Alongside donors and board members, over 30 campers shot free throws for a six-minute game in a Miami Heat practice facility at the American Airlines Arena (AAA).
Both the middle-school aged kids and (notably) older players were equally successful — in missing almost every basket.
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ASAS provides daily, after-school programming during the academic term, servicing about 2,000 kids per school year in South Florida. Topics ranging from college preparedness to health and nutrition are provided at participating schools.
Camp Hoop Heroes exposes roughly 600 kids from Title 1 federally funded schools to a variety of sports careers over one week.
With field-trips to ASAS partners like FOX Sports, the Miami Marlins and the Miami Heat, the campers’ education extend beyond just playing sports.
“I always say that gangs provide a service to kids, but it’s a negative service,” said Sean Prospect, the executive director of South Florida’s ASAS chapter. “Kids want a place to belong, a place of acceptance. What we try to do is to provide that in a more positive atmosphere.”
The campers find mentors in the staff and friends in each other. Often, they consider the name ‘All-Star’ an identity more so than a summer program, Prospect said.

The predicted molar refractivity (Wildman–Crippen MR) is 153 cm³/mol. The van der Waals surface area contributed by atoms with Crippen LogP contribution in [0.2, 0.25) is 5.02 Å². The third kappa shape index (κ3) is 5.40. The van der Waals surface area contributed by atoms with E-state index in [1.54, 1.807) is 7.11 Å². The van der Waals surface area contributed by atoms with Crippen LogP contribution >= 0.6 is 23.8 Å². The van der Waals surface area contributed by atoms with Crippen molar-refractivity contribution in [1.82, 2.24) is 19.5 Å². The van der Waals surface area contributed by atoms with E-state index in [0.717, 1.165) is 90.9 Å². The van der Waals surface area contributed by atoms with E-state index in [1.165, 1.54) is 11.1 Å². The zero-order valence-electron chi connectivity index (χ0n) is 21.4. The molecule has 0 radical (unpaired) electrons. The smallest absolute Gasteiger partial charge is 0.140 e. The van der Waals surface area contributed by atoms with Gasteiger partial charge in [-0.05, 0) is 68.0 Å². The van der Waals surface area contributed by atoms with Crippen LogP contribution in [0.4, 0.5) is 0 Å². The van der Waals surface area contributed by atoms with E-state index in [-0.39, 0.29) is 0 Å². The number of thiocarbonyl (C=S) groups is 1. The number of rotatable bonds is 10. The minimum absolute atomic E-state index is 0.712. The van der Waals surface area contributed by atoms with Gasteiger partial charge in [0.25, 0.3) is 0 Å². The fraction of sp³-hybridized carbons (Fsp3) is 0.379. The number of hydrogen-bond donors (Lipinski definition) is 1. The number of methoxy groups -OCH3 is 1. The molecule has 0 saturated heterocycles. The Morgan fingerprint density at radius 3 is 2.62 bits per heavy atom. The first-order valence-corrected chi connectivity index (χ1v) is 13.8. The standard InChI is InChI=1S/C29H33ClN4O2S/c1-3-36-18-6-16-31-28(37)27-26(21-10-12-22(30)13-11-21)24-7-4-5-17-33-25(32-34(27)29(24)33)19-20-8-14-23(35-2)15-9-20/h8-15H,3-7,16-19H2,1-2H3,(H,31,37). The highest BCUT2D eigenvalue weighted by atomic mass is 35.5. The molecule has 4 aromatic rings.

On Wednesday, July 19, donors and alumni were invited to meet the kids and learn about the programming firsthand.
After practicing in the gym, the donors sat down with the kids over dinner. Providing career and academic advice, the alumni answered questions about sports just as well as questions regarding college.
Tomi Rose, a board member of one year, wasn’t surprised by the camp, especially after previously visiting ASAS schools.
“I’m honored actually, to be a part of such an amazing program,” said Rose, a TV personality and senior vice president of Opulence International Realty. “I’m very honored to have been asked to be on the board, and I work hard to make sure I contribute to the program and the kids. ... At the end of the day, it’s all for the kids.”